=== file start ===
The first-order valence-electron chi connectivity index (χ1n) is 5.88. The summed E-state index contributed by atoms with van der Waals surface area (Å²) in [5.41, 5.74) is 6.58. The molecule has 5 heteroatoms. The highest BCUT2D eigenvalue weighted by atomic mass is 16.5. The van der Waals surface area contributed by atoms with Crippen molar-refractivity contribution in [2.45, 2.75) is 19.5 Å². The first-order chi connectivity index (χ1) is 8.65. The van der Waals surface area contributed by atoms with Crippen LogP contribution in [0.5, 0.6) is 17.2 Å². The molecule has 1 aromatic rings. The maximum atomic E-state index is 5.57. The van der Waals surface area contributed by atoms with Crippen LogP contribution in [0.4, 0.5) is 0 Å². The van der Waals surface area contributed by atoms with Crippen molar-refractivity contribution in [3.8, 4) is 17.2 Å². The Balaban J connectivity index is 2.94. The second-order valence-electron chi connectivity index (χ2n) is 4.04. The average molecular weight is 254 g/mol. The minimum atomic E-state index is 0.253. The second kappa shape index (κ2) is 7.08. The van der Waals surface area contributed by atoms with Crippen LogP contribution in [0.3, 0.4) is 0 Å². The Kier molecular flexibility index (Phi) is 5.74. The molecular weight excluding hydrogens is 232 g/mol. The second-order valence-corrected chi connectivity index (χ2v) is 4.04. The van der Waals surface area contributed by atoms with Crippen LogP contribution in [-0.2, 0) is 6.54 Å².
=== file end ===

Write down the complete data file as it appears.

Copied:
The first-order valence-electron chi connectivity index (χ1n) is 5.88. The summed E-state index contributed by atoms with van der Waals surface area (Å²) in [5.41, 5.74) is 6.58. The molecule has 5 heteroatoms. The highest BCUT2D eigenvalue weighted by atomic mass is 16.5. The van der Waals surface area contributed by atoms with Crippen molar-refractivity contribution in [2.45, 2.75) is 19.5 Å². The first-order chi connectivity index (χ1) is 8.65. The van der Waals surface area contributed by atoms with Crippen LogP contribution in [0.5, 0.6) is 17.2 Å². The molecule has 1 aromatic rings. The maximum atomic E-state index is 5.57. The van der Waals surface area contributed by atoms with Crippen LogP contribution in [0.4, 0.5) is 0 Å². The van der Waals surface area contributed by atoms with Crippen molar-refractivity contribution in [3.8, 4) is 17.2 Å². The Balaban J connectivity index is 2.94. The second-order valence-electron chi connectivity index (χ2n) is 4.04. The average molecular weight is 254 g/mol. The minimum atomic E-state index is 0.253. The second kappa shape index (κ2) is 7.08. The van der Waals surface area contributed by atoms with Crippen LogP contribution in [0.3, 0.4) is 0 Å². The Kier molecular flexibility index (Phi) is 5.74. The molecular weight excluding hydrogens is 232 g/mol. The second-order valence-corrected chi connectivity index (χ2v) is 4.04. The van der Waals surface area contributed by atoms with Crippen LogP contribution in [-0.2, 0) is 6.54 Å².